Sorry. We now return you to your regularly (un)scheduled panic attack conversation.

Ditto Keirnan to Markus,

Obstructive sleep apnea is associated with panic attacks.

Panic attacks are often prematurely put off to external stressors or personality quirks; there are some medical conditions linked to panic attacks which can and should be considered by a doc in context of other signs or symptoms or complaints.

I get panic attacks sometimes. Not so many since I started on Zoloft, but once in a while, yeah. Never had one while driving. Driving actually tends to calm me down. (Not driving like in rushhour city traffic, but open road driving. Damn. I wish it was warm enough to ride my motorcycle. That's even better.)

Waking up INTO a panic attack is probably the worst thing imaginable. It's like waking up into a nightmare rather than waking up FROM one.

Sleep Apnea might be a cause of waking up feeling suffocated. But a PA awakening is almost unbearable and doesn't go away quickly.

For a long time I had to avoid going out in public because the fear of the attacks were enough to cause them. It took a while before I learned to control them. I still have them but can mentally stable myself rather quickly. At night, I don't get that option.

I did have a panic attack while driving, and it was the king-hell attack of them all. Freeway. All lanes but one closed for construction. Stuck in the middle of an interminable National Guard convoy. That was 20 years ago, and I still get a knot in my gut when I swing onto the interstate. O the joy.

My dad has agoraphobia and panic attacks. He's never been able to explain to us what he goes through. Thank you for helping me understand what my dad has lived with for more than 40 years.

Keeping you in my thoughts and prayers...

Panic attacks absolutely fucking sucks!!!
/that is all

Wow. Crazy accurate. I had trouble breathing just reading your post. My attacks, I've found, can be calmed by salt. Seriously, some damned chips and I feel better.

Wow, you described everything quite well. At least it seemed quite well to me since I've never had a panic or anxiety attack before... but I felt like I could sort of imagine it by your description. Truly though, I cannot fully understand what it is like. I know that there are a lot of people that do suffer from them though. I hope and pray for all of you who suffer from them that somehow or in some way, you can find help to end them or reduce the severity of them. Thanks for posting on this... it is rare to see people being so open about something that many people just "sweep under the rug," so to speak. I guess I can sort of understand because I have epilepsy and it's not something I broadcast to the world. So I think you are brave for being so honest. God bless & take care... Janna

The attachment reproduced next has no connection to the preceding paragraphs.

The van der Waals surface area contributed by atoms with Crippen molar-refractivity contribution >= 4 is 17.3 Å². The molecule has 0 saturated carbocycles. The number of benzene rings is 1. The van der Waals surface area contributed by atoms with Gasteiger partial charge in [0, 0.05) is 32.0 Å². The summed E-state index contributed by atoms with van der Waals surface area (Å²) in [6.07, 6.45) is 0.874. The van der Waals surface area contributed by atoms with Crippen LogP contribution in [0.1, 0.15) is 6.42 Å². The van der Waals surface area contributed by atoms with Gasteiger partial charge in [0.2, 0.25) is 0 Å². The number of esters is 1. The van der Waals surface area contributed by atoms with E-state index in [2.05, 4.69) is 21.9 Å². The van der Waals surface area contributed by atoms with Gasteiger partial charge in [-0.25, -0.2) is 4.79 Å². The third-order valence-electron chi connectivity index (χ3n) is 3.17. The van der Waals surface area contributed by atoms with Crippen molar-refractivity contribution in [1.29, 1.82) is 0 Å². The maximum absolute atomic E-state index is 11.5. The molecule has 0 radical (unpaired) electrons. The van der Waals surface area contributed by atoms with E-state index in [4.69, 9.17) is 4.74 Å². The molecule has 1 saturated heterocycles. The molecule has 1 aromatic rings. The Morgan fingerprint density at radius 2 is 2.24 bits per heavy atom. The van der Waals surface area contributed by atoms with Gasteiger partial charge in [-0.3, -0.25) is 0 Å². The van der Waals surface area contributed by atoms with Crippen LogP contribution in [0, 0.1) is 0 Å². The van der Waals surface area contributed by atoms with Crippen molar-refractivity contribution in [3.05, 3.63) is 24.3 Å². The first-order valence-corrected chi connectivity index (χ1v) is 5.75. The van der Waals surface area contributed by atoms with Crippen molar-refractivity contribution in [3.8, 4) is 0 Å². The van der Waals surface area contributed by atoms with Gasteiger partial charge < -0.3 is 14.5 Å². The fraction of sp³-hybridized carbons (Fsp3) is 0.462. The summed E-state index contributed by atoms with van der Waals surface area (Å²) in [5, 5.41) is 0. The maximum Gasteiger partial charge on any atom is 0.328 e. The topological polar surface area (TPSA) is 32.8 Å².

I am not claustrophobic, but I am crowd-phobic. I get as close to a panic attack as I would ever like to get by being in a large group of people in an enclosed place. I actually worked at a department store through the holiday season (ONCE) and the only thing that kept me from becoming a screaming mimi is the little island that was my register area! I would stay there and ring up customers during a really busy time even if I was supposed to leave or go on break because I just couldn't leave and try to get through the crowds. I can go to outdoor places with lots of people only because I can look up at the sky, but get me in an enclosed place with lots of people and it's not a pretty sight! The symptoms that you described are very similar to what I experienced, so I can completely sympathize!

I went through those exact same symptoms for several months several years ago, something just wasn't right, I was having to manually breathe because the involuntary muscles did seem to being paying attention, and could hear my heartbeat just POUNDING, it scared the hell out of me. Got to where it would happen every night.

I had heard somewhere to take three slow deep breaths, and purse your lips and exhale with your lips providing "back-pressure", and it seemed to work for me, if I could also think about something else.

Went to the doctor and he looked at me like I was lying to him. He was about to send me away "uncured", until I forced him to "try harder" to figure it out if he wanted me to leave his office peacefully. And the results of the eventual testing revealed low thyroid levels, and after months of incrementally increasing the dosage, I've noticed the "attacks" have disappeared.

Just a thought, but you might want to have that checked out...cant hurt.

oh yeah, i got those once so often. and then as soon as the breathing issues and rapid heartbeat stop freaking me out in and of themselves... then thoughts, rational and irrational, about problems in my life, real and imagined, begin flooding my head. if i am alone, then it's generally fine. but if i am around someone at the time this happens, i am usually met with a "what's wrong?" which lets loose a stream of nonsensical complaints about anything and everything that really have no relation to one another. so basically, i appear to be insane. then after 15 to 20 minutes, it goes away.

I take Clonazepam daily to reduce residual anxiety and Xanax when I feel an attack coming.

Xanax is related to valium and can be addictive, but taking it periodically isn't harmful. I carry it with me all the time, and often reminding myself that it's there has a calming effect, even if I don't take it.

I just wanted to thank you for voicing the feelings that I have never been able to put into words. It really helps to be assured that I am not crazy, and that this happens to other people. Thank you. Sincerely. Thank you.